On these long trips the men make big cheques, besides having the benefit of a mob that is settled down; and after travelling a thousand miles or so with the cattle, they can often ride back to the starting point in less than a third of the distance. Beside which, if the contractor has the proper plant, there is an abundance of provisions, adequate cuisine, camping requisites, and other necessary accoutrements for a long journey. He also kills his own meat on the road, and loads up with vegetables whenever a garden comes handy. The men are paid from £2 to £3 a week and keep; in the remote central regions, £4 to £5 a week and keep. The second-in-charge is paid about a pound more than the other men; the cook's pay is £2 10s to £3 10s, and the horseboy's 30s to £2. Each man, when the contractor doesn't find all horses and gear, is allowed 5s a week for his horse and 2s 6d a week for his saddle.
With a Waggonette.
With a waggonette a man can carry a bigger swag, containing many comforts that he must dispense with under the regime of the pack-horse drover, and there is not half the trouble of rolling up and packing, and comparatively no risk of losing things. Neither are the men compelled, as with most of the pack drovers, to carry quart pots on their saddles and lunch in their pockets or saddle-pouches, for the waggonette carries water for tea, and, the tucker-box being always get-at-able without unpacking, it can pull up at any spot that is convenient for the men for lunch. It certainly gets bogged or breaks down occasionally leaving hungry men waiting for supper; but the pack-horse also misconducts himself, as when in an unguarded moment he rolls in the water, or tears the swags and batters the billycans against limbs and trees, or takes a fit into his head and scatters the whole collection about the bush.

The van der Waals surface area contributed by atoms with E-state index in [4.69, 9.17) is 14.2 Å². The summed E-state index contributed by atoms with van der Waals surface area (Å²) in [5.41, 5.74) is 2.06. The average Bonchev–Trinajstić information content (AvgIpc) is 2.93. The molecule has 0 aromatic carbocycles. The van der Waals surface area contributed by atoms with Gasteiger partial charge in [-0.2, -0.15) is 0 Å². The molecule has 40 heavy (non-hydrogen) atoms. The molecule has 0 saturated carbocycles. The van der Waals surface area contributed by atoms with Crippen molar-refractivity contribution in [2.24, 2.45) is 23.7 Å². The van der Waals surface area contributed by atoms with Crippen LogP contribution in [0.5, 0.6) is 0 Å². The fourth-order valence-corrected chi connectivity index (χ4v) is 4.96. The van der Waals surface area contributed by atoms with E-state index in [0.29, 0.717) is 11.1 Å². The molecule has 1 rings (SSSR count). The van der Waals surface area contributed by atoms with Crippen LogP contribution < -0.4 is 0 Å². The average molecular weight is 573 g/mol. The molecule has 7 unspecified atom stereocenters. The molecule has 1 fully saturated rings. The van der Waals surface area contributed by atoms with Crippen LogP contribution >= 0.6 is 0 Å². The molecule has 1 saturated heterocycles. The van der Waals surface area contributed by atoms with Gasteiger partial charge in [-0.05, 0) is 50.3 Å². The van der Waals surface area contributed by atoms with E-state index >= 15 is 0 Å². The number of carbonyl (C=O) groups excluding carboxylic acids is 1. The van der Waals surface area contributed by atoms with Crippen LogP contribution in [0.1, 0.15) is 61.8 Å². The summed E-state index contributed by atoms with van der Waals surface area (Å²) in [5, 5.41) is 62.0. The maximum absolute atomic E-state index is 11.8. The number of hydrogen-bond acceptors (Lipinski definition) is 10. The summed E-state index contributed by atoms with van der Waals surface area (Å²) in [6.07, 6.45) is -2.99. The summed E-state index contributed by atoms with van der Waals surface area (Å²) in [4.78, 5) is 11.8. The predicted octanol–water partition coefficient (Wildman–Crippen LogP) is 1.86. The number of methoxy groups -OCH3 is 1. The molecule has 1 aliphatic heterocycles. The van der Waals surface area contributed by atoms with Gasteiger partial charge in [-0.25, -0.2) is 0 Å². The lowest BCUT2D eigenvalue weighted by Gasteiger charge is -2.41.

The cattle invariably camp a while at noon, and the men not infrequently enjoy a siesta—especially with the weekly drover—at the same time. The latter may get so much per week per man, as when a squattage sends its own cattle away, or so much per hundred head per week. In either case he can afford to see a lot of country, and see it in the leisurely manner of a tourist who wants to absorb the scenery. Many of these are also bound to time and restricted to particular routes; but the drover is a man who has plenty of time to think, and the unforeseen circumstances which kill time and cause deviations are as plausible as they are numerous. Some of the biggest contract drovers began as weekly drovers, being at first trusted head stockmen on squattages, or well-known selectors; and after a few trips have got a plant together, and gained credentials by which they had no trouble in getting mobs. Certainly, one meets a contractor at times who is not very familiar with the ropes, but through the wide spaces where droving is something of a science they are all experienced men.
Some Long Trips.